the Agreement there were even some republicans who accepted
that he had a tough job. Martin McGuinness, having lambasted
unionists for ‘not wanting a Catholic about the place’,
now argued that nationalists and republicans had to take ‘the
first step towards trusting the unionists are changing and
that they no longer want to dominate and discriminate against
There was plenty of evidence that the Unionist leader was
under severe pressure. Six out of ten Ulster Unionist MPs
opposed the Agreement, as did the Orange Order, the UUP’s
vote dropped in the Assembly elections of June 1998. The
2001 British general election saw a further erosion of UUP
support and suggested that a majority of unionists were now
opposed to the Agreement. Trimble survived numerous challenges
from within his party from anti-Agreement unionists. Opinion
polls reflected the decline in support of unionists for the
Agreement and the UUP. In October 1999 just 49% of Protestants
said they would vote yes in a referendum on the Agreement
but by February 2003 this had dropped to just 36%. By November
2003 an opinion poll suggested that nationalists had more
confidence in the British government than unionists.
While the IRA have decommissioned there is no indication
of the extent of this decommissioning, whether it represents
1% or 33% of the IRA arsenal. This meant that Trimble found
it very difficult to justify to unionists his participation
in government with Sinn Fein – particularly as the
parties in the Republic of Ireland were refusing to enter
into a coalition government with the Shinners.
The British government cancelled elections in May 2003 because
it was anticipated that the DUP and Sinn Fein would become
the dominant parties. Both the US and Irish governments put
pressure for elections to be held and in November 2003 they
got their wish.
All eyes are now on the DUP and Sinn Fein, can they do a
deal and restore devolution? There is evidence that these
two parties have had ‘back-channel’ contacts
for some time but whether they can arrive at a compromise
that each can sell to their supporters is debatable. On the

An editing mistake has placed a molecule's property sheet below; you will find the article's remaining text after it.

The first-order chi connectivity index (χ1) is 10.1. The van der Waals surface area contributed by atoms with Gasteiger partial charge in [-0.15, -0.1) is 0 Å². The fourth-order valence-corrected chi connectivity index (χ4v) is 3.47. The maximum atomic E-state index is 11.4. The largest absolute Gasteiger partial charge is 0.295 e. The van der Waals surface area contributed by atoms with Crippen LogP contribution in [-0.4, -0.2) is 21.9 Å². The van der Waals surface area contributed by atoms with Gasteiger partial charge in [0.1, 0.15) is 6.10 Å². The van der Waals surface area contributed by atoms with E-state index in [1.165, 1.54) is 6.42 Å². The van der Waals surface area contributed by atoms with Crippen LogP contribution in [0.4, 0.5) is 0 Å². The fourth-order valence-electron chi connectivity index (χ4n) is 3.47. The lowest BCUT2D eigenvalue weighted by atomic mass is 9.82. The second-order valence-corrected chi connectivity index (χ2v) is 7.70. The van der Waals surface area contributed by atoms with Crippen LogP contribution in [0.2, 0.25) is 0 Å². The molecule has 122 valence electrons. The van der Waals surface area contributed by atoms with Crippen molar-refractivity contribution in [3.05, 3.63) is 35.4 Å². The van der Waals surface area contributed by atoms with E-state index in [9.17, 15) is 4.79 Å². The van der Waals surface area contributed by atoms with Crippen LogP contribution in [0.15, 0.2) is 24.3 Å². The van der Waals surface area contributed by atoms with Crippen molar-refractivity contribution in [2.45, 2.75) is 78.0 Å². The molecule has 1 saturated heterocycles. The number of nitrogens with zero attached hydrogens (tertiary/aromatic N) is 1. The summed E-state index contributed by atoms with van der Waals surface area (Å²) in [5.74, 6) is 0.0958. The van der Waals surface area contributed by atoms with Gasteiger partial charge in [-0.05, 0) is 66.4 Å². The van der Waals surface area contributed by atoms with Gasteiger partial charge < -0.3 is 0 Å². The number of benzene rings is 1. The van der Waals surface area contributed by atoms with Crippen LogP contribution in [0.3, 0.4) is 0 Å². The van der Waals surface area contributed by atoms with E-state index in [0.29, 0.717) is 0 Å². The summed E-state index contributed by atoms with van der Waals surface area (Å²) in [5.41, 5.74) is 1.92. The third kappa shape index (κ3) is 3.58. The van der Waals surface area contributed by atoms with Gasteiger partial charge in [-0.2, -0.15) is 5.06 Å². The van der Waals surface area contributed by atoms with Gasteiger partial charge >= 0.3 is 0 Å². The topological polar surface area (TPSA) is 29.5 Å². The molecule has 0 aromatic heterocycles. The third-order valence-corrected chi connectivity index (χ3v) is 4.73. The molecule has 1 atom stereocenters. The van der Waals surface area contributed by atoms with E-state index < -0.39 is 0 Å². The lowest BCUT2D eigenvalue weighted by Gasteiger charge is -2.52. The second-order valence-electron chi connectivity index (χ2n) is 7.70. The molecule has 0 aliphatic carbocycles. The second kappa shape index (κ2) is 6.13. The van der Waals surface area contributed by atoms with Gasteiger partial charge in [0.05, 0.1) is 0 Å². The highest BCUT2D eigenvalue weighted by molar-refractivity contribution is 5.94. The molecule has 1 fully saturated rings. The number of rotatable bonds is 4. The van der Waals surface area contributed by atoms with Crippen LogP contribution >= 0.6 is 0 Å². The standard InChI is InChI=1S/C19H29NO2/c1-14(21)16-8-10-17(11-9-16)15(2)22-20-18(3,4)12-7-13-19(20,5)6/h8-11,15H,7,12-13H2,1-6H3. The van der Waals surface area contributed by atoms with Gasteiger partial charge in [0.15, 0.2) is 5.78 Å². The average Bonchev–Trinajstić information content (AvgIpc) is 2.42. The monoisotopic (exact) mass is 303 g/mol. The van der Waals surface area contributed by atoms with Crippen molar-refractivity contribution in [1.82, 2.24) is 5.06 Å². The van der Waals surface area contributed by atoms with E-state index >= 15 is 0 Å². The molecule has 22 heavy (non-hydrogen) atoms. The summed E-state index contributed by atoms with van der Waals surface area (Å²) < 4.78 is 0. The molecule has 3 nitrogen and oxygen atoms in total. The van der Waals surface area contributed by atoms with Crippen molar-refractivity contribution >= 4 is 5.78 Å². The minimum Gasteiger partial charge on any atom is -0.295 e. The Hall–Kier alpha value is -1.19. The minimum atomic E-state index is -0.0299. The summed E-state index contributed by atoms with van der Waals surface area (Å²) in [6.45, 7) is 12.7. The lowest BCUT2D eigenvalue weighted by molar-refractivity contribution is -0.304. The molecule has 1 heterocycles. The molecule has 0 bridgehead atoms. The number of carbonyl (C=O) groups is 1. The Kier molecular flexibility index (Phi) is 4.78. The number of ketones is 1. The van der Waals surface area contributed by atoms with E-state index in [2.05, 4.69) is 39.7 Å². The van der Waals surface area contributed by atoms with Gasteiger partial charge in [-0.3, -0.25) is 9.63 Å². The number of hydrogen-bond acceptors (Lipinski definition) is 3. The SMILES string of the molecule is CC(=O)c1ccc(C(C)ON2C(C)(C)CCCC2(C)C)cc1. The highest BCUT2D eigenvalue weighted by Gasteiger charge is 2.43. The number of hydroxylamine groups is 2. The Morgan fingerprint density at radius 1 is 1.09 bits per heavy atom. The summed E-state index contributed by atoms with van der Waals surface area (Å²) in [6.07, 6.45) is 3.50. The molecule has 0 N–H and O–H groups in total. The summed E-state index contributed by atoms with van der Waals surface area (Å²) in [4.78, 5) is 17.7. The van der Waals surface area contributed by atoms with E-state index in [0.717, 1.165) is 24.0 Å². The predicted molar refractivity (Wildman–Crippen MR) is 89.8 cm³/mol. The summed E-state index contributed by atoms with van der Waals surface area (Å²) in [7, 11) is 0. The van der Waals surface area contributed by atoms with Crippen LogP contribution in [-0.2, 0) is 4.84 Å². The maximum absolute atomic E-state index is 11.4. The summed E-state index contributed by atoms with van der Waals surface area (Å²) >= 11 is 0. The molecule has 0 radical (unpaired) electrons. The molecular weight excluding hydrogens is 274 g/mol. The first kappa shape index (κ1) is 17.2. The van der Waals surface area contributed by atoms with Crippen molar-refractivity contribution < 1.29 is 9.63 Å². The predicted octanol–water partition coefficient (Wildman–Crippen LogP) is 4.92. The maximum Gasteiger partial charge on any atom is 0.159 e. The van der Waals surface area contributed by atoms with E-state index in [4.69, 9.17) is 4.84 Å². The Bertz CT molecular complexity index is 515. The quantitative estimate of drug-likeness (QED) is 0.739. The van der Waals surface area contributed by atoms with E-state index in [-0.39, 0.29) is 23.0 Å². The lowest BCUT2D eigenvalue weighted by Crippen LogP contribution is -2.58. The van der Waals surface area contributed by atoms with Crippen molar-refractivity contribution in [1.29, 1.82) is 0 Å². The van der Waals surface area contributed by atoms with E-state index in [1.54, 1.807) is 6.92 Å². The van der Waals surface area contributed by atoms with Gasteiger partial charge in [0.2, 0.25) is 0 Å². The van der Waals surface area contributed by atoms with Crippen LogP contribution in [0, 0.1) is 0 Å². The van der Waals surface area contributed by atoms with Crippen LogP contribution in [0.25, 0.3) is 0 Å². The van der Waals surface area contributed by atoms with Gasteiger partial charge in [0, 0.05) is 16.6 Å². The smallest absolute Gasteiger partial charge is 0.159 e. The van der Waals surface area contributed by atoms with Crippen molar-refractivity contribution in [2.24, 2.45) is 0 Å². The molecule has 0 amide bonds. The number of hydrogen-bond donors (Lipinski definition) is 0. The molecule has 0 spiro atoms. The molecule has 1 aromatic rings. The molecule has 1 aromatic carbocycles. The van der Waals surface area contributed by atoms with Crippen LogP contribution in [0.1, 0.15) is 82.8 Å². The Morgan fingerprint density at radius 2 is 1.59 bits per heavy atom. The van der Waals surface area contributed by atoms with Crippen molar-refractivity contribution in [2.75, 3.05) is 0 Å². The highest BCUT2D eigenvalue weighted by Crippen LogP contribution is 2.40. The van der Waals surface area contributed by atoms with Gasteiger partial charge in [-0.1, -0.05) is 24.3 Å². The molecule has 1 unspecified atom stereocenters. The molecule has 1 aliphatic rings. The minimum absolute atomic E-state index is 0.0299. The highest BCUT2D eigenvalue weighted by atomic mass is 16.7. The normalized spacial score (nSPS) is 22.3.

one hand the DUP are a pro-devolution party and their ministers
appeared to enjoy wielding political power. They have played
a very astute tactical game and have consolidated their position
as the principal party of unionism. There are reports which
suggest that Nigel Dodds and Peter Robinson may want to marginalise
Ian Paisley and reach an agreement with Sinn Fein.
On the other hand, the DUP – the party and its’ voters – have
been fed a diet of ‘no terrorists in government’ and
the complete disarmament of the IRA. Selling an about turn
on these issues, no matter how cannily, will be very difficult
for any DUP leadership to achieve, even with the endorsement
of Paisley. It is difficult to see what Adams would give
the DUP that he refused to give Trimble and whether the parties
could finesse the disarmament and disbandment of the IRA.
A deal with the DUP may not be achievable and, according
to polls, would not be popular in Northern Ireland but the
alternative could be indefinite direct rule from London.
Sinn Fein have made gains both in elections in the North
and the Republic of Ireland. But their electoral gains may
not be sufficient to satisfy republican militarists in the
North. The danger is that Provisional Republican activists
may start to ask what the ‘unarmed struggle’ has
produced for republicanism if they have no share of power
in the North and little prospect of Irish unity. This could
reinvigorate a dissident republican movement which is currently
weak and struggling to sustain an ‘armed struggle’.
Paul Dixon is author of Northern Ireland: The Politics of
War and Peace (Palgrave 2001)